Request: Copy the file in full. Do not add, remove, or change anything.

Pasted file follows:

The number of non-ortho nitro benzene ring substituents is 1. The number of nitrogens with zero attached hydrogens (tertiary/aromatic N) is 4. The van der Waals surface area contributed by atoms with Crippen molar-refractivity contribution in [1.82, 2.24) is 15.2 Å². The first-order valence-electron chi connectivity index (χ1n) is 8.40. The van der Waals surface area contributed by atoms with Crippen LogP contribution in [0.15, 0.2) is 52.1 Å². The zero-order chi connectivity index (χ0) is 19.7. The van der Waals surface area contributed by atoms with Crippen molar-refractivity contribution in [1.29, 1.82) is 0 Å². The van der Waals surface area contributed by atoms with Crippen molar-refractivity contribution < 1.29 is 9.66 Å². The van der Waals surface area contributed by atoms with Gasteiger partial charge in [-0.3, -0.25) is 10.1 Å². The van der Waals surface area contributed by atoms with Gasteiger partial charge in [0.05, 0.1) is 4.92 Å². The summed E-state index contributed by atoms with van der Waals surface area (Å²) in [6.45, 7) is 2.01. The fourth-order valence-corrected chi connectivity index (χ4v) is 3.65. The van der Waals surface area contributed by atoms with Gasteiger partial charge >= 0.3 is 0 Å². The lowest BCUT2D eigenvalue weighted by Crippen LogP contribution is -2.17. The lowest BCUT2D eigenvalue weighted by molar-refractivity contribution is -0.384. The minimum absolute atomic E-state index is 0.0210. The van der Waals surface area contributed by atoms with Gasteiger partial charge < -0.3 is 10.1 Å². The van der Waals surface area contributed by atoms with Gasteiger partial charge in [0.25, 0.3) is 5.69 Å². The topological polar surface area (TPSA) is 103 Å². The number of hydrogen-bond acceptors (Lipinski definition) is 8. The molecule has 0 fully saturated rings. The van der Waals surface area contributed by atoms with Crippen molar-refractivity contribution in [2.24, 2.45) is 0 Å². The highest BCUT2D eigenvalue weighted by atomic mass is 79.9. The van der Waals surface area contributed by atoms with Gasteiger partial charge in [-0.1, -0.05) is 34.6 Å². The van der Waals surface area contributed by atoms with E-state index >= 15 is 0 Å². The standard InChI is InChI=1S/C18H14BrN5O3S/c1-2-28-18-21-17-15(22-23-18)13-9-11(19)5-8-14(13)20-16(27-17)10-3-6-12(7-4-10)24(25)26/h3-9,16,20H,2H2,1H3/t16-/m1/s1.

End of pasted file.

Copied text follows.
The number of non-ortho nitro benzene ring substituents is 1. The number of nitrogens with zero attached hydrogens (tertiary/aromatic N) is 4. The van der Waals surface area contributed by atoms with Crippen molar-refractivity contribution in [1.82, 2.24) is 15.2 Å². The first-order valence-electron chi connectivity index (χ1n) is 8.40. The van der Waals surface area contributed by atoms with Crippen LogP contribution in [0.15, 0.2) is 52.1 Å². The zero-order chi connectivity index (χ0) is 19.7. The van der Waals surface area contributed by atoms with Crippen molar-refractivity contribution in [1.29, 1.82) is 0 Å². The van der Waals surface area contributed by atoms with Crippen molar-refractivity contribution < 1.29 is 9.66 Å². The van der Waals surface area contributed by atoms with Gasteiger partial charge in [-0.3, -0.25) is 10.1 Å². The van der Waals surface area contributed by atoms with Gasteiger partial charge in [0.05, 0.1) is 4.92 Å². The summed E-state index contributed by atoms with van der Waals surface area (Å²) in [6.45, 7) is 2.01. The fourth-order valence-corrected chi connectivity index (χ4v) is 3.65. The van der Waals surface area contributed by atoms with Gasteiger partial charge >= 0.3 is 0 Å². The lowest BCUT2D eigenvalue weighted by Crippen LogP contribution is -2.17. The lowest BCUT2D eigenvalue weighted by molar-refractivity contribution is -0.384. The minimum absolute atomic E-state index is 0.0210. The van der Waals surface area contributed by atoms with Gasteiger partial charge < -0.3 is 10.1 Å². The van der Waals surface area contributed by atoms with Gasteiger partial charge in [0.25, 0.3) is 5.69 Å². The topological polar surface area (TPSA) is 103 Å². The number of hydrogen-bond acceptors (Lipinski definition) is 8. The molecule has 0 fully saturated rings. The van der Waals surface area contributed by atoms with Crippen molar-refractivity contribution in [2.24, 2.45) is 0 Å². The highest BCUT2D eigenvalue weighted by atomic mass is 79.9. The van der Waals surface area contributed by atoms with Gasteiger partial charge in [-0.1, -0.05) is 34.6 Å². The van der Waals surface area contributed by atoms with E-state index >= 15 is 0 Å². The standard InChI is InChI=1S/C18H14BrN5O3S/c1-2-28-18-21-17-15(22-23-18)13-9-11(19)5-8-14(13)20-16(27-17)10-3-6-12(7-4-10)24(25)26/h3-9,16,20H,2H2,1H3/t16-/m1/s1.